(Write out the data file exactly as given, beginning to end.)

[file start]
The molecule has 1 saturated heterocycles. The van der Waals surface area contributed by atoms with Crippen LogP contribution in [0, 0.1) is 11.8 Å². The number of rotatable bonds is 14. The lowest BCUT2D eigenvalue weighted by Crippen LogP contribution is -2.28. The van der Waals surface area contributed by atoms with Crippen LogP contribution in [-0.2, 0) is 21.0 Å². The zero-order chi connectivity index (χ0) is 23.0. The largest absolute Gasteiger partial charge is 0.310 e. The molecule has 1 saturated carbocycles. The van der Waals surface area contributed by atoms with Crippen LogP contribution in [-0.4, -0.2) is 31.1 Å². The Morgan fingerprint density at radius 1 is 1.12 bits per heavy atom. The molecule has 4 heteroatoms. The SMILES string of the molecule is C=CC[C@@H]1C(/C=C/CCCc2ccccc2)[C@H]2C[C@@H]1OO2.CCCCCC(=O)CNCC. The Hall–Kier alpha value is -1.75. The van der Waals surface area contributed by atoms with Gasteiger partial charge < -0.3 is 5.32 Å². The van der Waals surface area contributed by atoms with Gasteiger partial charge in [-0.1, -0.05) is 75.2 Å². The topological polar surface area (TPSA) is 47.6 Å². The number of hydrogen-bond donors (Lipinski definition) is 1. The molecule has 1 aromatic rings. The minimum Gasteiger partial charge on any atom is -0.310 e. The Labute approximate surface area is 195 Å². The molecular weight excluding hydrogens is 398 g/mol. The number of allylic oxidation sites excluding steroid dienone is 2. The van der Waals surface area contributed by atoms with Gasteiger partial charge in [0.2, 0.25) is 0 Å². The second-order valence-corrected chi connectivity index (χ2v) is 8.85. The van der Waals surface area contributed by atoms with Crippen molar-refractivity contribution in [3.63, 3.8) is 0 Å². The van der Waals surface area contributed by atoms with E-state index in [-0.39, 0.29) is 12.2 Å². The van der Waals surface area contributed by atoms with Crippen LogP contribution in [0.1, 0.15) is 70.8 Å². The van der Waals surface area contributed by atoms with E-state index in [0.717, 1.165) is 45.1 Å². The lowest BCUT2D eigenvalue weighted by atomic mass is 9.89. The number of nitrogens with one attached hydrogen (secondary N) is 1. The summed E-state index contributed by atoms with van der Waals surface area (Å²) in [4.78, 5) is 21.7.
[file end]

The molecule has 1 saturated heterocycles. The van der Waals surface area contributed by atoms with Crippen LogP contribution in [0, 0.1) is 11.8 Å². The number of rotatable bonds is 14. The lowest BCUT2D eigenvalue weighted by Crippen LogP contribution is -2.28. The van der Waals surface area contributed by atoms with Crippen LogP contribution in [-0.2, 0) is 21.0 Å². The zero-order chi connectivity index (χ0) is 23.0. The largest absolute Gasteiger partial charge is 0.310 e. The molecule has 1 saturated carbocycles. The van der Waals surface area contributed by atoms with Crippen LogP contribution in [-0.4, -0.2) is 31.1 Å². The Morgan fingerprint density at radius 1 is 1.12 bits per heavy atom. The molecule has 4 heteroatoms. The SMILES string of the molecule is C=CC[C@@H]1C(/C=C/CCCc2ccccc2)[C@H]2C[C@@H]1OO2.CCCCCC(=O)CNCC. The Hall–Kier alpha value is -1.75. The van der Waals surface area contributed by atoms with Gasteiger partial charge < -0.3 is 5.32 Å². The van der Waals surface area contributed by atoms with Gasteiger partial charge in [-0.1, -0.05) is 75.2 Å². The topological polar surface area (TPSA) is 47.6 Å². The number of hydrogen-bond donors (Lipinski definition) is 1. The molecule has 1 aromatic rings. The minimum Gasteiger partial charge on any atom is -0.310 e. The Labute approximate surface area is 195 Å². The molecular weight excluding hydrogens is 398 g/mol. The number of allylic oxidation sites excluding steroid dienone is 2. The van der Waals surface area contributed by atoms with Gasteiger partial charge in [0.2, 0.25) is 0 Å². The second-order valence-corrected chi connectivity index (χ2v) is 8.85. The van der Waals surface area contributed by atoms with Crippen molar-refractivity contribution in [3.63, 3.8) is 0 Å². The van der Waals surface area contributed by atoms with E-state index in [-0.39, 0.29) is 12.2 Å². The van der Waals surface area contributed by atoms with Crippen LogP contribution in [0.1, 0.15) is 70.8 Å². The van der Waals surface area contributed by atoms with E-state index in [0.717, 1.165) is 45.1 Å². The lowest BCUT2D eigenvalue weighted by atomic mass is 9.89. The number of nitrogens with one attached hydrogen (secondary N) is 1. The summed E-state index contributed by atoms with van der Waals surface area (Å²) in [4.78, 5) is 21.7.